Policymakers seek to break ‘vicious circle’
The creation of a new single banking supervisory system for the region was also announced alongside a package of measures worth €120bn (£96bn) to boost economic growth in the region. The International Monetary Fund warned that: “Full implementation of reforms, as well as establishing a credible public backstop, are critical for preserving financial stability going forward.”
Mario Draghi, the president of the European Central Bank confirmed that the central bank would continue to support the region’s banking sector where necessary. Draghi also warned of “heightened uncertainty weighing on confidence and sentiment” and urged governments to step up and take action, rather than relying on central banks to bear the brunt of the problem. He also observed that “some of the problems in the euro area have nothing to do with monetary policy”.
Spain and Cyprus were the subject of intense scrutiny during the month amid speculation that both countries were poised to request emergency financial assistance. As expected, both countries subsequently confirmed that they would make formal applications for bailout funds. Spain’s Ibex index did rise by 16.6% during June although it has fallen more than 17% since the end of 2011.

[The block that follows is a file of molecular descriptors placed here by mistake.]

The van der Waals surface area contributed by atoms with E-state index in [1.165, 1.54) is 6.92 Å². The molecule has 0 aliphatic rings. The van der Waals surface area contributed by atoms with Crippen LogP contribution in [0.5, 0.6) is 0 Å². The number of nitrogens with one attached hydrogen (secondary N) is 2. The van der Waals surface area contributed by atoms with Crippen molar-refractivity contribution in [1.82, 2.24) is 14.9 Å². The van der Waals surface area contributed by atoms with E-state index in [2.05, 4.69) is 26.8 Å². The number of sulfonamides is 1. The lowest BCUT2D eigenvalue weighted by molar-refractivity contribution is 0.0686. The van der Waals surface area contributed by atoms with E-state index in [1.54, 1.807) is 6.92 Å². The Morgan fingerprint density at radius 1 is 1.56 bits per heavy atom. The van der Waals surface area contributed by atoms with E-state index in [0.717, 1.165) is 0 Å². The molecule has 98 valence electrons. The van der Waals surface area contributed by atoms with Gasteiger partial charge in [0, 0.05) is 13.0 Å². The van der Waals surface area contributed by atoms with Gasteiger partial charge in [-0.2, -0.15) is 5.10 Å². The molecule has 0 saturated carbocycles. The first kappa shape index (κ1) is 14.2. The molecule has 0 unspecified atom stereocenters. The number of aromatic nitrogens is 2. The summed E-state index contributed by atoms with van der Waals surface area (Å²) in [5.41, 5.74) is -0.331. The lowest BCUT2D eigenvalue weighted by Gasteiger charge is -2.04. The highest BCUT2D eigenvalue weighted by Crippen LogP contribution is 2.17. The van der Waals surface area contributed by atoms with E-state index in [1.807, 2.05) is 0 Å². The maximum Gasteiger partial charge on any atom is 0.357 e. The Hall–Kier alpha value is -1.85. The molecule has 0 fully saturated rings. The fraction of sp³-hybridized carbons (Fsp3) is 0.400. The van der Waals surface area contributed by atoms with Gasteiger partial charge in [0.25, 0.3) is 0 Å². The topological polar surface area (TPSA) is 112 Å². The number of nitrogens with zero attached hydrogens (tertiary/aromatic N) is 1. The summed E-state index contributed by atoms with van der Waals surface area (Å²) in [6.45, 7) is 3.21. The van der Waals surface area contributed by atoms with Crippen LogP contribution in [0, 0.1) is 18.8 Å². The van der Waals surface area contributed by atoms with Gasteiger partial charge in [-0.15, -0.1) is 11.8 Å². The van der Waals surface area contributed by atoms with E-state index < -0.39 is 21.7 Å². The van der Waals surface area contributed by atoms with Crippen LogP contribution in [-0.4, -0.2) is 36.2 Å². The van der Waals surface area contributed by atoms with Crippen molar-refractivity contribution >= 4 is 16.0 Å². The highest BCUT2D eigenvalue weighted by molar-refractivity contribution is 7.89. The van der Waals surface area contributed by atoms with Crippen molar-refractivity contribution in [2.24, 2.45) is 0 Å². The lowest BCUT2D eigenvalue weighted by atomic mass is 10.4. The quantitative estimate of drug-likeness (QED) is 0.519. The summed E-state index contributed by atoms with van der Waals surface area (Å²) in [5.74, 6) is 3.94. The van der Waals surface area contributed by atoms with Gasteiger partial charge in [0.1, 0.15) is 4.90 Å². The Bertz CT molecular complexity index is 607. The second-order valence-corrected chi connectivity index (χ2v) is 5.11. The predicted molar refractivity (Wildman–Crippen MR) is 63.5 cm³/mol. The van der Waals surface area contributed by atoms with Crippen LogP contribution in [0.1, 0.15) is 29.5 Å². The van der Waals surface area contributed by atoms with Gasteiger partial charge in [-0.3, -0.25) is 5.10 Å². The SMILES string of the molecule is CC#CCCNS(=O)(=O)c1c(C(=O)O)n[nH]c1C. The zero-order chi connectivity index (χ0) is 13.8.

The pro-austerity New Democracy party narrowly secured a victory in Greece’s mid-June elections, allaying fears of an imminent and disorderly exit from the eurozone for the country. However, Greece’s problems remain substantial and eurozone leaders have urged the new government to pursue “continued fiscal and structural reforms”. Shortly after assuming power, Greece’s new government flagged a possible renegotiation of the terms under which the country has to reduce its budget deficit. The Athens Composite index increased 16.3% during June although it is down more than 10% since the start of the year.
According to the latest data from the Investment Management Association, sales of equity funds remained relatively flat during May, as demand for global and North American funds was offset by redemptions of European and Far Eastern funds. Europe excluding UK proved to be the worst-selling fund grouping during May, experiencing its most drastic monthly outflows since January 2009.
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